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Colorful Mathematics: Part IV


3. Resolving conflicts (II)

We have seen how, using a graph-coloring model, we can assist in the scheduling of committees to avoid scheduling committee members in two places at once in the minimum number of time slots. Just as in "theoretical" mathematics, applied mathematicians seek ways to generalize or specialize results that they have proven, building on success in solving a problem to try to solve similar problems in related situations.

We seek situations where we can use a graph model to represent objects and join two of these objects when we want to "avoid a conflict." For example, the scheduling of examinations at high schools and colleges. Our goal is to schedule exams so that no student has two exams at the same time. There are some practical considerations, such as sections of a course having a common final exam. Graph-coloring models have proved to be valuable in practice here. Typically one might set in advance the number of time slots one wants to achieve and see if one can find a coloring of the conflict graph with this number of colors. If no solution exists, one might try to find a coloring that minimizes the number of conflicts, in some precisely definable sense.

Other examples of the way that coloring the vertices of a graph can be used to schedule or resolve conflict are:

a. Scheduling the use of tracks by railroads

b. Assigning radio frequencies

When radio stations are geographically too close to each other and broadcast on the same or nearby frequencies they can interfere with each other. Draw a graph whose vertices are the stations and join them with an edge if they are are within a certain distance. Coloring the vertices of the graph where the colors correspond to frequencies gives an assignment where two stations with the same frequency will not interfere with each other.

c. Allocating resources

Suppose that there is a collection of basic tasks to perform which can be accomplished by allocating  resources. The time it takes to perform a task is a fixed constant amount. Furthermore, we have the list for each task Ti of resources Ri that need to be assigned to get the task done. We construct a graph as follows. For each task we create a vertex Ti and we join two tasks Ti and Tj by an edge whenever the lists Ri and Rj have at least one element in common. The reason for doing this is that we want to "tag" the fact that we can not do Ti and Tj at the same time because they need overlapping resource allocations. A coloring of the graph assures that tasks which get the same color can be performed simultaneously because the resources for them are simultaneously available. The shortest (total) time to get the tasks done will be accomplished when we have colored the vertices of the graph with the chromatic number of colors for the graph.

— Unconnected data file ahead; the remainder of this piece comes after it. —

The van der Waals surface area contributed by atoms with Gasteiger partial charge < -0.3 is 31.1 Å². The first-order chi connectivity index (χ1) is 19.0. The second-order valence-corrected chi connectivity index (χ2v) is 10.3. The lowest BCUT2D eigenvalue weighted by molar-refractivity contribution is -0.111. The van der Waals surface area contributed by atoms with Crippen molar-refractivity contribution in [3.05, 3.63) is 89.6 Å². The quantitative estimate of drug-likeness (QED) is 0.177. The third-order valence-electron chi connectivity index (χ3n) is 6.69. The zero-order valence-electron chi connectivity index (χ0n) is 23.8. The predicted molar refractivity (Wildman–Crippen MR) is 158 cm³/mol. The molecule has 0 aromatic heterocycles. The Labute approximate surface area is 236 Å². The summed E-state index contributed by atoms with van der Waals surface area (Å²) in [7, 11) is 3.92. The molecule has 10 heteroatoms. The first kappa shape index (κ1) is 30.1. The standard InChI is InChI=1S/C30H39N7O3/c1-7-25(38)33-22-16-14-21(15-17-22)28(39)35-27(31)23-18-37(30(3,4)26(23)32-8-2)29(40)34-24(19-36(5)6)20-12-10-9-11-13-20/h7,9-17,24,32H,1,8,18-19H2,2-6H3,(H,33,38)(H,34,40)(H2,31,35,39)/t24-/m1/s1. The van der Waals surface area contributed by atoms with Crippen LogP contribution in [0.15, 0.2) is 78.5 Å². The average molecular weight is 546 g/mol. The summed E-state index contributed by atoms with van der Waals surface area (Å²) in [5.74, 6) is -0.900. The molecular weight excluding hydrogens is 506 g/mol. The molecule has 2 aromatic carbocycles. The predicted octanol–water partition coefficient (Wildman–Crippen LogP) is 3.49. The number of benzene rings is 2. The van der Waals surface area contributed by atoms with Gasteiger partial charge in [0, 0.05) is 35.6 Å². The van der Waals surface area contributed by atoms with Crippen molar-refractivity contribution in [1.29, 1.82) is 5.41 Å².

d. Organizing animals in zoos and pet stores

A pet store (zoo) wants to assign fish to aquaria (enclosures) so that fish (animals) that are not compatible (e.g. eat or attack each other) go into separate tanks (enclosures). For the pet store setting, if we create a vertex of a graph for each species of fish and join two vertices if the species they represent are compatible, then finding the chromatic number of the resulting graph will give the most "efficient" way to store the fish.


  1. Introduction
  2. Resolving conflicts (I)
  3. Resolving conficts (II)
  4. From schoolgirls to tournaments
  5. Mathematics and cell phones
  6. References

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